From our “Ask a Question” Mailbag: Revocable Trust Amendment
Most Recently Updated August 9, 2018.
“How can I amend my revocable trust?”
Revocable Trust Amendment
Revocable Trusts formed during your lifetime are typically designed to be easily “revoked” or modified. Because a Revocable Trust is meant to replace your Will, it should take into consideration the fact that life brings change. Over time you may wish to alter your preferences.
I would need to see your Revocable Trust to point out the clause, but there should be a paragraph that states the trust is revocable in full and that you are free to make amendments.
See my website for more in-depth information about Revocable Living Trusts.
Amending A Revocable Trust Carefully.
Granted that it might be easy to change your trust, but do so carefully. Modifying the trust is like changing your Will. If you make a mistake or are unclear, you could unintentionally void a gift, create litigation or create a taxable event. Further, you must use the correct language to show that your Amendment does not completely void the remainder of the Trust. I have seen people try to amend a Revocable Trust by adding a gift, but they instead modified the trust so that only the single gift existed. As a result, all the rest of the assets then passed under the rules of intestacy. A terrible result!
Handle a Revocable Trust modification with the same consideration as a change to your Will.
If Equality is Your Wish, Be Careful About Taxes.
Revocable Living Trusts do not help you avoid taxes, so any change made to your trust might create an unforeseen taxable event. Your death may trigger many different types of taxes. Take into consideration all Income Taxes, Capital Gains Taxes, Inheritance Taxes, Estate Taxes, and others that affect your estate. If you fail to consider all taxes, you may unwittingly create an uneven division of your assets. For example, if you live in a state with an Inheritance or Estate Tax and give a particular gift to one child and the residue to another, the child receiving the residue might be burdened with the tax due on both gifts. Care must be taken to maintain your wishes.
Consider Your Incapacity (Not Just Your Death).
In modifying your Living Trust, be careful that you don’t damage the portion that addresses how you are cared for during your lifetime. Most Revocable Trusts focus only on what happens after you die. Instead, think what would happen if you had a stroke, suffered from Alzheimer’s or some other disease. If so, you no longer could manage the Revocable Trust. Who would step in? Indeed, plan for your potential incapacity! If your Revocable Trust only names a successor trustee, that trustee cannot take over without proof of your incapacity. As a consequence, what could have been a smooth transition could evolve into an expensive court hearing. Instead, consider other alternatives such as naming a current co-trustee. Other options exist, depending on your specific situation.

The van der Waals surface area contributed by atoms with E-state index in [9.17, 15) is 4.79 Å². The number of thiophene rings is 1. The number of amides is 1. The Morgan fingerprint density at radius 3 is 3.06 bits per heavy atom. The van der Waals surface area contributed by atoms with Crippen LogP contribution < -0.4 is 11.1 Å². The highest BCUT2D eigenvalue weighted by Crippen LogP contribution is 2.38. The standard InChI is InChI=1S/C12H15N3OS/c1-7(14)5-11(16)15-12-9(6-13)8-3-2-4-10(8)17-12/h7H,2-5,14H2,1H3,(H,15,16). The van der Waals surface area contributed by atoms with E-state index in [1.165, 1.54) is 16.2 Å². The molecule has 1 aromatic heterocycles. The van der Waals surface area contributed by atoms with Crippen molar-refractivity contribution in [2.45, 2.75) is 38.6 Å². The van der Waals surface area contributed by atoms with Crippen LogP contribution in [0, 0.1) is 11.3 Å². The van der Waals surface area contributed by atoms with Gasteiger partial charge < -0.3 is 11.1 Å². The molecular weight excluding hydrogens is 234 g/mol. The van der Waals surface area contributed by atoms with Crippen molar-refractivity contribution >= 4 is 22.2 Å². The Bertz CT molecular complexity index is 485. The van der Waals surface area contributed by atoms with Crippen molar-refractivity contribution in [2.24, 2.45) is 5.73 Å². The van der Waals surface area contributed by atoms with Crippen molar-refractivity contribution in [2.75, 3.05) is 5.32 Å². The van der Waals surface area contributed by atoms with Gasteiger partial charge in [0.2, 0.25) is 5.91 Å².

More Planning Questions?
The Revocable Trust Amendment is only a piece of the Estate Planning process. By all means, if you want to learn more, please read my more detailed article, Estate Planning Everything You Need to Know.
In Conclusion: Revocable Trust Amendment
I hope that this article was helpful in explaining Revocable Trust Amendment. Further, I included links to even more detailed information on my website so you can learn more. Therefore, please contact me and let me know how I did. Certainly, your comments and questions are welcome!
Let our Estate Planning lawyers help walk you through what can be a confusing process. To begin with, call to speak to one of our experienced estate planning lawyers. By all means, our lawyers are ready to answer your questions. In fact, feel free to contact our office for a free consultation. Ultimately our goal is to make the process as painless as possible!
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